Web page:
Dimakopoulou, Konstantina; Koutentakis, Konstantinos; Papageorgiou, Ifigeneia; Kasdagli, Maria-Iosifina; Haralabidis, Alexandros S; Sourtzi, Panayota; Samoli, Evangelia; Houthuijs, Danny; Swart, Wim; Hansell, Anna L; et al. (2017-11)
      We followed up, in 2013, the subjects who lived near the Athens International Airport and had participated in the cross-sectional multicountry HYENA study in 2004-2006.
    • Long-Term Exposure to Ambient Air Pollution and Incidence of Postmenopausal Breast Cancer in 15 European Cohorts within the ESCAPE Project.

      Andersen, Zorana J; Stafoggia, Massimo; Weinmayr, Gudrun; Pedersen, Marie; Galassi, Claudia; Jørgensen, Jeanette T; Oudin, Anna; Forsberg, Bertil; Olsson, David; Oftedal, Bente; et al. (2017)
      Epidemiological evidence on the association between ambient air pollution and breast cancer risk is inconsistent.
    • Modeled and Perceived Exposure to Radiofrequency Electromagnetic Fields From Mobile-Phone Base Stations and the Development of Symptoms Over Time in a General Population Cohort.

      Martens, Astrid L; Slottje, Pauline; Timmermans, Danielle R M; Kromhout, Hans; Reedijk, Marije; Vermeulen, Roel C H; Smid, Tjabe (2017-07-15)
      We assessed associations between modeled and perceived exposure to radiofrequency electromagnetic fields (RF-EMF) from mobile-phone base stations and the development of nonspecific symptoms and sleep disturbances over time. A population-based Dutch cohort study, the Occupational and Environmental Health Cohort Study (AMIGO) (n = 14,829; ages 31-65 years), was established in 2011/2012 (T0), with follow-up of a subgroup (n = 3,992 invited) in 2013 (T1; n = 2,228) and 2014 (T2; n = 1,740). We modeled far-field RF-EMF exposure from mobile-phone base stations at the home addresses of the participants using a 3-dimensional geospatial model (NISMap). Perceived exposure (0 = not at all; 6 = very much), nonspecific symptoms, and sleep disturbances were assessed by questionnaire. We performed cross-sectional and longitudinal analyses, including fixed-effects regression. We found small correlations between modeled and perceived exposure in AMIGO participants at baseline (n = 14,309; rSpearman = 0.10). For 222 follow-up participants, modeled exposure increased substantially (>0.030 mW/m2) between T0 and T1. This increase in modeled exposure was associated with an increase in perceived exposure during the same time period. In contrast to modeled RF-EMF exposure from mobile-phone base stations, perceived exposure was associated with higher symptom reporting scores in both cross-sectional and longitudinal analyses, as well as with sleep disturbances in cross-sectional analyses.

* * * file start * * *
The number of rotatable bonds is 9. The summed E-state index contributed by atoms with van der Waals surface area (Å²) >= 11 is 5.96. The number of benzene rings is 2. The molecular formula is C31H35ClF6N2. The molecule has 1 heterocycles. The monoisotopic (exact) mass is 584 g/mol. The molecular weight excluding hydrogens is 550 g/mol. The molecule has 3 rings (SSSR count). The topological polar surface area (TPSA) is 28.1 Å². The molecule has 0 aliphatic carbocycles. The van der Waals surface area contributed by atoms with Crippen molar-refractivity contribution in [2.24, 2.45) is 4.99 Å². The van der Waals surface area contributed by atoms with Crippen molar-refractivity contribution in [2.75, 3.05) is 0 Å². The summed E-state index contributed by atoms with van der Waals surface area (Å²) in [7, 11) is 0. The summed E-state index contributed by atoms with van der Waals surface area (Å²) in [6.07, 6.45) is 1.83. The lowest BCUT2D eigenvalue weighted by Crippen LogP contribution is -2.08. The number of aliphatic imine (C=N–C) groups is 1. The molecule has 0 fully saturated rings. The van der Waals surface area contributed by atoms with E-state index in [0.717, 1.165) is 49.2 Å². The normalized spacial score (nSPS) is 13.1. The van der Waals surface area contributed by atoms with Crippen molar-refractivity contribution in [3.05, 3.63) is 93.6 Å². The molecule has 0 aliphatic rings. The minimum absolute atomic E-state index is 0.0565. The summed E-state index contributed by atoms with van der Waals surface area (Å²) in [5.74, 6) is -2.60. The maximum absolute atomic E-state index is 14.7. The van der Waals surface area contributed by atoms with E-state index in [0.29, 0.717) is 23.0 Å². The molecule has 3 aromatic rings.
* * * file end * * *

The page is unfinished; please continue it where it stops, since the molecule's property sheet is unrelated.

• Multipathway Quantitative Assessment of Exposure to Fecal Contamination for Young Children in Low-Income Urban Environments in Accra, Ghana: The SaniPath Analytical Approach.

      Wang, Yuke; Moe, Christine L; Null, Clair; Raj, Suraja J; Baker, Kelly K; Robb, Katharine A; Yakubu, Habib; Ampofo, Joseph A; Wellington, Nii; Freeman, Matthew C; et al. (2017-10)